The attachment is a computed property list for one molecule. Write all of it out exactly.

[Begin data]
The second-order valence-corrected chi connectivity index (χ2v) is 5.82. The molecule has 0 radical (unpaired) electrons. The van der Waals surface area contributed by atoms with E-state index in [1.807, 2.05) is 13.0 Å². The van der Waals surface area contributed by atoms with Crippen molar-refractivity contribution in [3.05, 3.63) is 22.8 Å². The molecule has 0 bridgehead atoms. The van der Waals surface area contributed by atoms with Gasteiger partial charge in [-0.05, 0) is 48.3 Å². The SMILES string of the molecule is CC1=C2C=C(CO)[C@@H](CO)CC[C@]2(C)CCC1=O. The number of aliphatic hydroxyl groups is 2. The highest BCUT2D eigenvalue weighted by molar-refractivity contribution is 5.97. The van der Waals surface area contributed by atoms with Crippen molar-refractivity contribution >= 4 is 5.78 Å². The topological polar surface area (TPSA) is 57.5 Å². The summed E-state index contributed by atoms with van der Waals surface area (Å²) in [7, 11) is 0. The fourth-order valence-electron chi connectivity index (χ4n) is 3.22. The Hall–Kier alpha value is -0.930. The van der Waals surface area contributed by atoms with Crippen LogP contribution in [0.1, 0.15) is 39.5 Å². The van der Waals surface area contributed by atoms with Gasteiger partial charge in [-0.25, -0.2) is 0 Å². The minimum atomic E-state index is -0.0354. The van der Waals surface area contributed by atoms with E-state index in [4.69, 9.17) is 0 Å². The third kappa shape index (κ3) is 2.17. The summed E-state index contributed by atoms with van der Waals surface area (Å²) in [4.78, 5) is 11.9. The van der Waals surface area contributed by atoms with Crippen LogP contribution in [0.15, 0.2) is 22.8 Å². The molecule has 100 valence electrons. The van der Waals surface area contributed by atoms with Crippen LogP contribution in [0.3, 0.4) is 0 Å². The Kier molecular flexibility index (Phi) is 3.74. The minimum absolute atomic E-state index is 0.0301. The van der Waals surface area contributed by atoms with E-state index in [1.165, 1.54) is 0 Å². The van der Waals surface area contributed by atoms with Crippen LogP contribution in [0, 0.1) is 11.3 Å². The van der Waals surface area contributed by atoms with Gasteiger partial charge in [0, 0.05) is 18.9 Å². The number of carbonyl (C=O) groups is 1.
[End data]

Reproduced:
The second-order valence-corrected chi connectivity index (χ2v) is 5.82. The molecule has 0 radical (unpaired) electrons. The van der Waals surface area contributed by atoms with E-state index in [1.807, 2.05) is 13.0 Å². The van der Waals surface area contributed by atoms with Crippen molar-refractivity contribution in [3.05, 3.63) is 22.8 Å². The molecule has 0 bridgehead atoms. The van der Waals surface area contributed by atoms with Gasteiger partial charge in [-0.05, 0) is 48.3 Å². The SMILES string of the molecule is CC1=C2C=C(CO)[C@@H](CO)CC[C@]2(C)CCC1=O. The number of aliphatic hydroxyl groups is 2. The highest BCUT2D eigenvalue weighted by molar-refractivity contribution is 5.97. The van der Waals surface area contributed by atoms with Crippen molar-refractivity contribution >= 4 is 5.78 Å². The topological polar surface area (TPSA) is 57.5 Å². The summed E-state index contributed by atoms with van der Waals surface area (Å²) in [7, 11) is 0. The fourth-order valence-electron chi connectivity index (χ4n) is 3.22. The Hall–Kier alpha value is -0.930. The van der Waals surface area contributed by atoms with Crippen LogP contribution in [0.1, 0.15) is 39.5 Å². The van der Waals surface area contributed by atoms with Gasteiger partial charge in [-0.25, -0.2) is 0 Å². The minimum atomic E-state index is -0.0354. The van der Waals surface area contributed by atoms with E-state index in [4.69, 9.17) is 0 Å². The third kappa shape index (κ3) is 2.17. The summed E-state index contributed by atoms with van der Waals surface area (Å²) in [4.78, 5) is 11.9. The van der Waals surface area contributed by atoms with Crippen LogP contribution in [0.15, 0.2) is 22.8 Å². The molecule has 100 valence electrons. The van der Waals surface area contributed by atoms with Crippen LogP contribution in [0.3, 0.4) is 0 Å². The Kier molecular flexibility index (Phi) is 3.74. The minimum absolute atomic E-state index is 0.0301. The van der Waals surface area contributed by atoms with E-state index in [1.165, 1.54) is 0 Å². The van der Waals surface area contributed by atoms with Crippen LogP contribution in [0, 0.1) is 11.3 Å². The van der Waals surface area contributed by atoms with Gasteiger partial charge in [0, 0.05) is 18.9 Å². The number of carbonyl (C=O) groups is 1.